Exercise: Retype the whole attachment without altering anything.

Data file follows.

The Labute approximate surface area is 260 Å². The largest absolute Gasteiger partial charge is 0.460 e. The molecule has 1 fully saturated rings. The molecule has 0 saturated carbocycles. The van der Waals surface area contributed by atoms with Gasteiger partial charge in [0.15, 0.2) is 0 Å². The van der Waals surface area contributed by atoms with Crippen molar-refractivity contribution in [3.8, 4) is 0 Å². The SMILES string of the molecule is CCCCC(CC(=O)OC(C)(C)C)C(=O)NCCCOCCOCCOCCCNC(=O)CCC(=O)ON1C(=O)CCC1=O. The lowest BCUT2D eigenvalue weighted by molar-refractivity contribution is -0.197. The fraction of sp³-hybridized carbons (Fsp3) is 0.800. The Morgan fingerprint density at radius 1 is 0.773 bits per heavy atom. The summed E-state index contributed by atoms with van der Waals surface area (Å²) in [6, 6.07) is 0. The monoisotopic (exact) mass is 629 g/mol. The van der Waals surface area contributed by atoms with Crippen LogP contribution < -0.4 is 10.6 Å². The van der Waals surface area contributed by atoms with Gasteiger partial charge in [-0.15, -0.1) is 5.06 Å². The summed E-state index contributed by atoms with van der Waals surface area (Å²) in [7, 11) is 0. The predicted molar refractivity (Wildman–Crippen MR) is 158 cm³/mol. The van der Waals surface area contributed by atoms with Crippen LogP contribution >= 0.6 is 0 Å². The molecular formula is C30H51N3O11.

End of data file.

The Labute approximate surface area is 260 Å². The largest absolute Gasteiger partial charge is 0.460 e. The molecule has 1 fully saturated rings. The molecule has 0 saturated carbocycles. The van der Waals surface area contributed by atoms with Gasteiger partial charge in [0.15, 0.2) is 0 Å². The van der Waals surface area contributed by atoms with Crippen molar-refractivity contribution in [3.8, 4) is 0 Å². The SMILES string of the molecule is CCCCC(CC(=O)OC(C)(C)C)C(=O)NCCCOCCOCCOCCCNC(=O)CCC(=O)ON1C(=O)CCC1=O. The lowest BCUT2D eigenvalue weighted by molar-refractivity contribution is -0.197. The fraction of sp³-hybridized carbons (Fsp3) is 0.800. The Morgan fingerprint density at radius 1 is 0.773 bits per heavy atom. The summed E-state index contributed by atoms with van der Waals surface area (Å²) in [6, 6.07) is 0. The monoisotopic (exact) mass is 629 g/mol. The van der Waals surface area contributed by atoms with Crippen LogP contribution < -0.4 is 10.6 Å². The van der Waals surface area contributed by atoms with Gasteiger partial charge in [-0.15, -0.1) is 5.06 Å². The summed E-state index contributed by atoms with van der Waals surface area (Å²) in [7, 11) is 0. The predicted molar refractivity (Wildman–Crippen MR) is 158 cm³/mol. The van der Waals surface area contributed by atoms with Crippen LogP contribution >= 0.6 is 0 Å². The molecular formula is C30H51N3O11.